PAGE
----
AWP Panel: Making Money as a Writer, Part 2

In this second installment of my presentation from AWP, I’ll discuss corporate communications, what that means, and how you can get involved. (See this previous post for information on good starter markets for new freelancers) I learned all of this information through loads of help from local writers and folks at my university. Before I say anything further, I need to really emphasize that personal relationships are vital to making any sort of money in corporate communications, because a lot of these opportunities come up in verbal discussions rather than posted job advertisements. So make sure you are spending a lot of time talking to people about your interests in writing for a living! With that important business aside, the next question you might have is what the heck is corporate communications and how could I ever become qualified to do something like that? Simply put, corporate communications is just fancy talk for writing you’d do for a business. This can look like any of the following: newsletters, text on menus or placemats, press releases, grant proposals, website copy, etc. It’s sometimes also called public relations writing (sound familiar?) or marketing copy.

The answer to the second half of the question is that if you’ve come this far, you’re definitely qualified to do this kind of writing. A lot of it is desperately unsexy. I started by writing a newsletter for a seafood company. I’ve also written presentation packets for mechanics, web copy for chiropractors, and how-to manuals for nonprofit boards of directors. The key is to give every client your best effort at crafting a narrative that sends the appropriate message in an artful manner. So, where do you get started with this kind of work? There’s no easy way to answer that. Usually, you’ll see a gig posted on craigslist or hear about something through your contacts at the alumni magazine (remember, those are usually published through the public relations departments of universities!). You could try cold calling or writing to local businesses, offering to help spruce up their newsletters or print materials. You could ask around to everyone you know to see who might need a press release or help writing the “about us” section of their website.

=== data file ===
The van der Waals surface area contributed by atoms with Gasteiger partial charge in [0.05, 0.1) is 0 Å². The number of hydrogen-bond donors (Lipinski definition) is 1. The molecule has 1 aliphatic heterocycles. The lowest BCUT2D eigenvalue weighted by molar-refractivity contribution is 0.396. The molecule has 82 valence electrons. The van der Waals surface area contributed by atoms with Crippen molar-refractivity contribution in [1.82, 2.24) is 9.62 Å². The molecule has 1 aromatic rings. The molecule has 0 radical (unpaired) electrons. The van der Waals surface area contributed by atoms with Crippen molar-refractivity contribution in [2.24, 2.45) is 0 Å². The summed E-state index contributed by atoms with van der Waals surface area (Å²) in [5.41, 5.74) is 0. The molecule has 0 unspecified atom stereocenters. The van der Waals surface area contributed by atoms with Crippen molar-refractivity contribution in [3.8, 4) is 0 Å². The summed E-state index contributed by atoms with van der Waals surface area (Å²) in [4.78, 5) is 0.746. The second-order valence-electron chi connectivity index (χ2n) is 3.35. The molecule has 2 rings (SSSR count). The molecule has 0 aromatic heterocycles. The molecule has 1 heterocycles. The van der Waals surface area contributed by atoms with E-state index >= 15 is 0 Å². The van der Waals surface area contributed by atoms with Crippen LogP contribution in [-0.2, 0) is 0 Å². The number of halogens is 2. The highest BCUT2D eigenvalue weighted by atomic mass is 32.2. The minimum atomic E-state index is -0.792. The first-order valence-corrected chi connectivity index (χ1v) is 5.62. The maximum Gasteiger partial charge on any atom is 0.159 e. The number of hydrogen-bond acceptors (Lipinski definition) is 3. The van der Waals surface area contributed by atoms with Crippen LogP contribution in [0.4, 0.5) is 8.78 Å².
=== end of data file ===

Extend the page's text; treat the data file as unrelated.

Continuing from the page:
Something helpful I did was link up with a graphic designer and programmer who is a wonderful website-maker, but doesn’t have the time/interest in writing copy. If a client needs help wordsmithing, I’m just an email and estimate away. Which brings me to an important distinction: Corporate communications differs slightly from, say, magazine or general interest writing in that you usually bid for the job. Instead of sending a pitch letter to an editor, you send a proposal to a project manager. This generally begins with a introductory note to the project manager, unless you already have an established relationship with the client.

When I was just starting out, I’d emphasize that I was an MFA candidate in nonfiction writing. I felt like this showed I was a creative writer, yet my status as a graduate student demonstrated that I was a hard worker and a serious student of writing. I started emphasizing my experience working with public relations writing (having a major university as a former client can never, ever look bad, right?) and talked about how I work hard to shape my writing to meet the specific needs of my audience. Suddenly, all that practice tweaking my 250-word stories until they matched the look and feel of specific publications seemed super useful and important. By emphasizing these things in my “application” note, I was skirting around the fact that I have no experience in business and no experience in the specific industry at hand. Which doesn’t matter anyway, right? As writers we all know how to research and master the unfamiliar. This finely crafted note will most assuredly lead to a face-to-face discussion (if not for your first application, surely eventually) where you’ll get to learn more about the client’s needs, talk about rates (more on that in part 3), and submit an estimate.